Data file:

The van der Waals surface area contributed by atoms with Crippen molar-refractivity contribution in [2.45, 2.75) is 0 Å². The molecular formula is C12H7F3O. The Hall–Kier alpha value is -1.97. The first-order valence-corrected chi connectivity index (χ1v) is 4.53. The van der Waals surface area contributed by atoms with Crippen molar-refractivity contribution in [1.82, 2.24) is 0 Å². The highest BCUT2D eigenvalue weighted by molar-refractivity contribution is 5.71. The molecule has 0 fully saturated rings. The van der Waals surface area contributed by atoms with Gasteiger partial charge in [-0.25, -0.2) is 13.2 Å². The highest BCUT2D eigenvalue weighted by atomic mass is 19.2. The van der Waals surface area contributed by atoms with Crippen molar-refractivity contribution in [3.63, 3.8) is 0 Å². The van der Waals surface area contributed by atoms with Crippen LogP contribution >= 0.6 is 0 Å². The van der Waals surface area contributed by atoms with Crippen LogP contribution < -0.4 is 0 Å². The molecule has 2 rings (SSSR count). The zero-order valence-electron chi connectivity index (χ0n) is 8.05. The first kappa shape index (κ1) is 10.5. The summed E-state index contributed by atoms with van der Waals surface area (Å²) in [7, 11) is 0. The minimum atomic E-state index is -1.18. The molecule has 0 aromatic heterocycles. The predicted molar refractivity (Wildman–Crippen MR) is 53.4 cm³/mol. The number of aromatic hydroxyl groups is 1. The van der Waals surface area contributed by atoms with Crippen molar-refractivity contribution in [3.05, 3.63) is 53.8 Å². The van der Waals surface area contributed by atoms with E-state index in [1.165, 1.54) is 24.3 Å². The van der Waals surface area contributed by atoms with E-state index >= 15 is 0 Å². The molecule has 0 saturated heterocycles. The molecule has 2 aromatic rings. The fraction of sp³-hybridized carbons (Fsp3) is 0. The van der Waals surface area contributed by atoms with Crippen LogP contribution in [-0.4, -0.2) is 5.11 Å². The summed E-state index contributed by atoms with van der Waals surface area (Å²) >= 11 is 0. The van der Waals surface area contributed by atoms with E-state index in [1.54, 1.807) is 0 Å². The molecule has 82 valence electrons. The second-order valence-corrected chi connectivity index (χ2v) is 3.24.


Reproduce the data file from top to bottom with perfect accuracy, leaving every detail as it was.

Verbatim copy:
The van der Waals surface area contributed by atoms with Crippen molar-refractivity contribution in [2.45, 2.75) is 0 Å². The molecular formula is C12H7F3O. The Hall–Kier alpha value is -1.97. The first-order valence-corrected chi connectivity index (χ1v) is 4.53. The van der Waals surface area contributed by atoms with Crippen molar-refractivity contribution in [1.82, 2.24) is 0 Å². The highest BCUT2D eigenvalue weighted by molar-refractivity contribution is 5.71. The molecule has 0 fully saturated rings. The van der Waals surface area contributed by atoms with Gasteiger partial charge in [-0.25, -0.2) is 13.2 Å². The highest BCUT2D eigenvalue weighted by atomic mass is 19.2. The van der Waals surface area contributed by atoms with Crippen molar-refractivity contribution in [3.63, 3.8) is 0 Å². The van der Waals surface area contributed by atoms with Crippen LogP contribution >= 0.6 is 0 Å². The van der Waals surface area contributed by atoms with Crippen LogP contribution < -0.4 is 0 Å². The molecule has 2 rings (SSSR count). The zero-order valence-electron chi connectivity index (χ0n) is 8.05. The first kappa shape index (κ1) is 10.5. The summed E-state index contributed by atoms with van der Waals surface area (Å²) in [7, 11) is 0. The minimum atomic E-state index is -1.18. The molecule has 0 aromatic heterocycles. The predicted molar refractivity (Wildman–Crippen MR) is 53.4 cm³/mol. The number of aromatic hydroxyl groups is 1. The van der Waals surface area contributed by atoms with Crippen molar-refractivity contribution in [3.05, 3.63) is 53.8 Å². The van der Waals surface area contributed by atoms with E-state index in [1.165, 1.54) is 24.3 Å². The van der Waals surface area contributed by atoms with E-state index >= 15 is 0 Å². The molecule has 0 saturated heterocycles. The molecule has 2 aromatic rings. The fraction of sp³-hybridized carbons (Fsp3) is 0. The van der Waals surface area contributed by atoms with Crippen LogP contribution in [-0.4, -0.2) is 5.11 Å². The summed E-state index contributed by atoms with van der Waals surface area (Å²) >= 11 is 0. The van der Waals surface area contributed by atoms with E-state index in [1.54, 1.807) is 0 Å². The molecule has 82 valence electrons. The second-order valence-corrected chi connectivity index (χ2v) is 3.24.